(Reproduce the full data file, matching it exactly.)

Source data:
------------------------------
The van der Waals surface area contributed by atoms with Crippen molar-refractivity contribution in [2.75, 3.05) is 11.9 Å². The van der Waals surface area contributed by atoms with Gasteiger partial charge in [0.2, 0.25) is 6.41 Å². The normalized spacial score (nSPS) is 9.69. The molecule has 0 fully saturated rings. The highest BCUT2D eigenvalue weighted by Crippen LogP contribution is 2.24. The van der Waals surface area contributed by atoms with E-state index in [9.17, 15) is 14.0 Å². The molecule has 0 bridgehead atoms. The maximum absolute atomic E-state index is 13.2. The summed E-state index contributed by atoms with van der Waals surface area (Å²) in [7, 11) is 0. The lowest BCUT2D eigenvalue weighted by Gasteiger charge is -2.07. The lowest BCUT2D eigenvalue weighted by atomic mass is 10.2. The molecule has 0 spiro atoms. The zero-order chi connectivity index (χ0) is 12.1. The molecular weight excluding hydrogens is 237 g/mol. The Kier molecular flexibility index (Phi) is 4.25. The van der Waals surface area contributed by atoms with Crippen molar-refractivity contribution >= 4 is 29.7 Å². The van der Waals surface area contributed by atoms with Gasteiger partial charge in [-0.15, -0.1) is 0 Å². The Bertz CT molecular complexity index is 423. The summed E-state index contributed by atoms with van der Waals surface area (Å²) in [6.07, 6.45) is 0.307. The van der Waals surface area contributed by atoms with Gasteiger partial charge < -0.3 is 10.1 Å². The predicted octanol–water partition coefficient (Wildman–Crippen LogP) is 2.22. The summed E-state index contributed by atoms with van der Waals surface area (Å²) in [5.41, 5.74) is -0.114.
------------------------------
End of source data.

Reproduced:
The van der Waals surface area contributed by atoms with Crippen molar-refractivity contribution in [2.75, 3.05) is 11.9 Å². The van der Waals surface area contributed by atoms with Gasteiger partial charge in [0.2, 0.25) is 6.41 Å². The normalized spacial score (nSPS) is 9.69. The molecule has 0 fully saturated rings. The highest BCUT2D eigenvalue weighted by Crippen LogP contribution is 2.24. The van der Waals surface area contributed by atoms with E-state index in [9.17, 15) is 14.0 Å². The molecule has 0 bridgehead atoms. The maximum absolute atomic E-state index is 13.2. The summed E-state index contributed by atoms with van der Waals surface area (Å²) in [7, 11) is 0. The lowest BCUT2D eigenvalue weighted by Gasteiger charge is -2.07. The lowest BCUT2D eigenvalue weighted by atomic mass is 10.2. The molecule has 0 spiro atoms. The zero-order chi connectivity index (χ0) is 12.1. The molecular weight excluding hydrogens is 237 g/mol. The Kier molecular flexibility index (Phi) is 4.25. The van der Waals surface area contributed by atoms with Crippen molar-refractivity contribution >= 4 is 29.7 Å². The van der Waals surface area contributed by atoms with Gasteiger partial charge in [-0.15, -0.1) is 0 Å². The Bertz CT molecular complexity index is 423. The summed E-state index contributed by atoms with van der Waals surface area (Å²) in [6.07, 6.45) is 0.307. The van der Waals surface area contributed by atoms with Gasteiger partial charge < -0.3 is 10.1 Å². The predicted octanol–water partition coefficient (Wildman–Crippen LogP) is 2.22. The summed E-state index contributed by atoms with van der Waals surface area (Å²) in [5.41, 5.74) is -0.114.